Reports of Sony's impending exit from the smartphone business have been doing the rounds in the recent past, but that hasn't stopped the Japanese tech giant from announcing a successor to the its Xperia Z2 Tablet – the Sony Xperia Z4 Tablet. Once again Sony is targeting the entertainment junkies with its new tablet.
In typical Sony fashion, the Xperia Z4 Tablet is slimmer, weighs next to nothing, and is waterproof. With the Z4 Tablet, Sony leverages its tried and tested OmniBalance design aesthetics from its Xperia Z range of smartphones for the Xperia Z4 Tablet. We think this design approach works in the favour of the Z4 Tablet but it doesn't look too different from the previous generation tablet from Sony.
A soft stainless steel trim runs along the edges. Additionally, Sony uses a material called mineral glass on the rear; it has a textured pattern and feels a lot like soft plastic to touch. In fact, our very first takeaway after spending time with the tablet was that ..
We know that computers have led to a whole army of developments and changes in the English language. “Friend” is now both a noun and a verb, a “sandbox” can be for developers, and a “tablet” is no longer just an ancient relic.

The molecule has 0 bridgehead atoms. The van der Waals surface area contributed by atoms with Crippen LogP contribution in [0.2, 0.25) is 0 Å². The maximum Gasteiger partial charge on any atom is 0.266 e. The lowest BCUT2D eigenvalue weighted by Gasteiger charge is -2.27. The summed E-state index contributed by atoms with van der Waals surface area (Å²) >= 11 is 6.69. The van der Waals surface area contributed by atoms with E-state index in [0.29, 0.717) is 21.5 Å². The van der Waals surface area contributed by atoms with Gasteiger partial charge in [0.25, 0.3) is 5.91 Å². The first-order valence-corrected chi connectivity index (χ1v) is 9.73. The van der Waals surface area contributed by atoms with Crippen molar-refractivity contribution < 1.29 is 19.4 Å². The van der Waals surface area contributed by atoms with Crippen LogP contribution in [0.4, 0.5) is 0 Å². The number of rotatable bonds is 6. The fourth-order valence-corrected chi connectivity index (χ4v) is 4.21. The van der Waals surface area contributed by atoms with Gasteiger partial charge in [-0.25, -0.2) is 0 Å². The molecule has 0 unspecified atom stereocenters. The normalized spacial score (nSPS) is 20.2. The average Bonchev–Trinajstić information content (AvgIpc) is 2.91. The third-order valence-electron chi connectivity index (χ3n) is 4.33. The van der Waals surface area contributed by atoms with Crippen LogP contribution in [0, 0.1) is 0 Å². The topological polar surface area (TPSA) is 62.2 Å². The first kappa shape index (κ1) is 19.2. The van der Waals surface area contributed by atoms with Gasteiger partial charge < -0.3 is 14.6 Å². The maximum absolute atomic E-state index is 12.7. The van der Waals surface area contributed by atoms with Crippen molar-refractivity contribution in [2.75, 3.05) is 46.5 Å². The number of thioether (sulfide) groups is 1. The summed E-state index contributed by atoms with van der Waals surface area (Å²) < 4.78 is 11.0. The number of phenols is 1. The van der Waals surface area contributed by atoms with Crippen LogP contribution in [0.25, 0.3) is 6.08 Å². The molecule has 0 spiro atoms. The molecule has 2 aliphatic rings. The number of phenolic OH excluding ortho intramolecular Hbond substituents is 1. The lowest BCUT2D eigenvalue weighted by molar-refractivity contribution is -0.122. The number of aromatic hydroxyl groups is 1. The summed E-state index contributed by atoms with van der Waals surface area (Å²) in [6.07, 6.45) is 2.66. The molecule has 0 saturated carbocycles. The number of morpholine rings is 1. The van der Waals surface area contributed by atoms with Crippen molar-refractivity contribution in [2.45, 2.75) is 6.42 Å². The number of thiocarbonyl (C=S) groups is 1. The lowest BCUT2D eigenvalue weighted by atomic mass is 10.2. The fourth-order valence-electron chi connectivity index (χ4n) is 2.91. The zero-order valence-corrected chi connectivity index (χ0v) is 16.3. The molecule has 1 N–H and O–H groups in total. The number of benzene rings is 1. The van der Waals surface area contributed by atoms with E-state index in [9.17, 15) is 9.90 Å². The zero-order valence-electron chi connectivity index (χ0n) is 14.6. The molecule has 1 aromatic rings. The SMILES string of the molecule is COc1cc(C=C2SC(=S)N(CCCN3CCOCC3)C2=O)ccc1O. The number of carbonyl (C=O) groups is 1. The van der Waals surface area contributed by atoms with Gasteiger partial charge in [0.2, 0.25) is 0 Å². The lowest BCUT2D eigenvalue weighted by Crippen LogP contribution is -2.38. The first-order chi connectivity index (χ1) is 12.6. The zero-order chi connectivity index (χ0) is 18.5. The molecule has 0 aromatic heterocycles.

But not all of these changes are recent: The word “e-mail” has been in the Oxford English Dictionary since 1989, and some basic technological jargon began moving toward mainstream English even earlier than that.
For example, take the following entries from a “Layperson's guide to 'computerbabble,'” published in a 1985 edition of the Toronto-based Financial Post.
The guide promises to allow readers to “cut expertly through the jungle of computerbabble,” and gives a rundown of plain language definitions for the words and phrases that were, at that time, starting to escape into wider use but that were not widely known outside of computer scientist circles.
Although often funny in retrospect, the guide is also surprisingly comprehensive. The definition..